Veteran photojournalist Froilan Gallardo did something that no fake-news reporter in his right mind would do: Apologize.
Gallardo apologized, in Facebook, because he had made a mistake. Actually, the Philippine National Police did, and Gallardo reported it, but he was sorry anyway. Gallardo’s complete post on June 15, 2017: “PNP retracted earlier statement that they arrested the youngest sibling of the Maute Brothers in Macasandig this morning. They said they arrested a relative and one of the bombers of Maxandrea hotel years ago. My apologies.” (I’ve changed his “my” to “My”.)
I shared Gallardo’s statement in my Facebook and explained that his act is what makes him a real journalist. It is consistent with newspaper tradition.
Journalism is “literature in a hurry” and mistakes happen. To prevent readers from being misled by wrong information, editors would print a correction and an apology in a small note called “erratum”. This has to be done quickly. It has to appear the following day if the newspaper is daily, because it is dangerous for readers to make decisions based on errors.
Journalism is a tough discipline. It’s a four-year course. What journalists do is get and report facts, not just give information. Technical and ethical rules have to be followed. But some of us believe that text messaging and chat are the same as news reporting:
The journalists are media. We have social media accounts. Therefore, we must be journalists.
Mocha Uson, who is Assistant Secretary of the Presidential Communications Operations, has never apologized for spreading fake news. In fairness to her, she doesn’t claim to be a journalist. We know what she did with photos of Honduras and Brazil. So, I won’t belabor the point. But let me describe my experience with the ThinkingPinoy website.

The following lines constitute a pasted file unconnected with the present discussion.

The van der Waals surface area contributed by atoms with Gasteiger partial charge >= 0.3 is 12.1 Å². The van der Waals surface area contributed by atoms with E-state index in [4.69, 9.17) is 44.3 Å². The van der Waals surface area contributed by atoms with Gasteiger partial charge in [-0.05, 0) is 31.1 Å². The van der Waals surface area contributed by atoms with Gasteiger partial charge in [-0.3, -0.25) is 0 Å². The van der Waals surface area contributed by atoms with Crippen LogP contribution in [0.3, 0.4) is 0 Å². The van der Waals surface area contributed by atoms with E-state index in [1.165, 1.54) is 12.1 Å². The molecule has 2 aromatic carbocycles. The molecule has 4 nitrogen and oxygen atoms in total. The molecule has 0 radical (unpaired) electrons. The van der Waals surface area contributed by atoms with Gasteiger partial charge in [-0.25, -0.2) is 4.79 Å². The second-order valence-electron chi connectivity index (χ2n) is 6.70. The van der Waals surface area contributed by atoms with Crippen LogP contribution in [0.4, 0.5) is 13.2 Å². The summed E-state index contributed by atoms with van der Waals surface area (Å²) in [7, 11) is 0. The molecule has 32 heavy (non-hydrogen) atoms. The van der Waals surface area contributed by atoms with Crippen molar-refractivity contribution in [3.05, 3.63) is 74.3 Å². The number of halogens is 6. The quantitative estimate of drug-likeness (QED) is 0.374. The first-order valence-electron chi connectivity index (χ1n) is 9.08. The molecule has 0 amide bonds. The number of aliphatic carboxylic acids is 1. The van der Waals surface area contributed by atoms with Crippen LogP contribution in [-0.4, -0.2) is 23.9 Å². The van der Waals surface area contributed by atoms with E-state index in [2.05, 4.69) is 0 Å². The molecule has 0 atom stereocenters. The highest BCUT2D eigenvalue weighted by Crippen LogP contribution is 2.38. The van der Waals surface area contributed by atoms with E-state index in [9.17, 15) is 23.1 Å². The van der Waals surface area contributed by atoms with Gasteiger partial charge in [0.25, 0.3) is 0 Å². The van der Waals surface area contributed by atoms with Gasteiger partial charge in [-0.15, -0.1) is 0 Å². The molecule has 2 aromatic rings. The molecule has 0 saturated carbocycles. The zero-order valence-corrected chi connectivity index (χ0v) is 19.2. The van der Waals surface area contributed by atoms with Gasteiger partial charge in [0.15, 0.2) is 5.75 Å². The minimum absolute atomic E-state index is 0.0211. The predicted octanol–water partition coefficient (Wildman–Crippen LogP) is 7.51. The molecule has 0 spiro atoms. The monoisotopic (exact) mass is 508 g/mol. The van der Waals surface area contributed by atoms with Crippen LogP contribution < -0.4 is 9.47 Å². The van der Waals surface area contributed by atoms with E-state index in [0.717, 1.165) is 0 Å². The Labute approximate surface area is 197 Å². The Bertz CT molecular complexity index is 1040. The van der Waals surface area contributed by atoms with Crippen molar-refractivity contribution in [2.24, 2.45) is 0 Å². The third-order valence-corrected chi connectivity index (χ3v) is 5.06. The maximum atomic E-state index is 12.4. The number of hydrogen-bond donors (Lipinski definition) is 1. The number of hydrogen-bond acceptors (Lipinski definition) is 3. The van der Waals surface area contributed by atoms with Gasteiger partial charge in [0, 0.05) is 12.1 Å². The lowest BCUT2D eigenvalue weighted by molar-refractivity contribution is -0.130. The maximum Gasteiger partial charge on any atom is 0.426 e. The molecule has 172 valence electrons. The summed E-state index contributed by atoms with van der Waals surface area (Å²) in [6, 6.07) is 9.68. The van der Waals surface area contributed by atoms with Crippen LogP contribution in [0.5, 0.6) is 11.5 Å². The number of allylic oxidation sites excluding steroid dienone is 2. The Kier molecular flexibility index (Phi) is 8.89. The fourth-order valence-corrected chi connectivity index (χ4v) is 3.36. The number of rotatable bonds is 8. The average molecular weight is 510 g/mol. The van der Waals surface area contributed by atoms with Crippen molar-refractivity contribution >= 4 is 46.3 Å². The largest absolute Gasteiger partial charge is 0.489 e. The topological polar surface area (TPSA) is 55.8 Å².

Days before the election, the writer of ThinkingPinoy, who describes himself as a “Filipino citizen journalist” (whatever that means) attacked presidential candidate Mar Roxas for allegedly claiming that he has a master’s degree at The Wharton School. The reference of ThinkingPinoy was Wikileaks.
But when I checked Wikileaks, I discovered that Roxas didn’t make the claim. It was US ambassador to the Philippines, Kristie Kenney, who mistakenly described Roxas as having “a Wharton MBA” in a 2008 confidential cable written by Kenney.
|Part of the cable of former US ambassador to the Philippines Kristie Kenney.
I sent an email to Wharton to double-check this MBA issue about Roxas because it was also being circulated online. I discovered that
Roxas’ degree at Wharton is Bachelor of Science in Economics, major in Finance (1979). The Philippine Daily Inquirer and Rappler also conducted the same inquiry and got the same reply from Wharton. Roxas has no MBA from Wharton and he never claims he has one.
So, I wrote to ThinkingPinoy, hoping the error would be corrected. But I didn’t receive a reply. No apologies were published. Then a few days later the webpage containing the allegation vanished. Its address is
http://www.thinkingpinoy.com/wharton-graduate-mar-roxas-truth-succeeding/ but its content has been replaced by a 404 error message.
Why do people like Uson, ThinkingPinoy, and other distributors of fake news, not acknowledge their mistakes? Only they can tell. But I have theories. They are probably not raised well by their mothers. Second, everything is so fluid in the internet. You print print something, you can delete it, unless someone has pressed the PrintScreen. Third, who cares?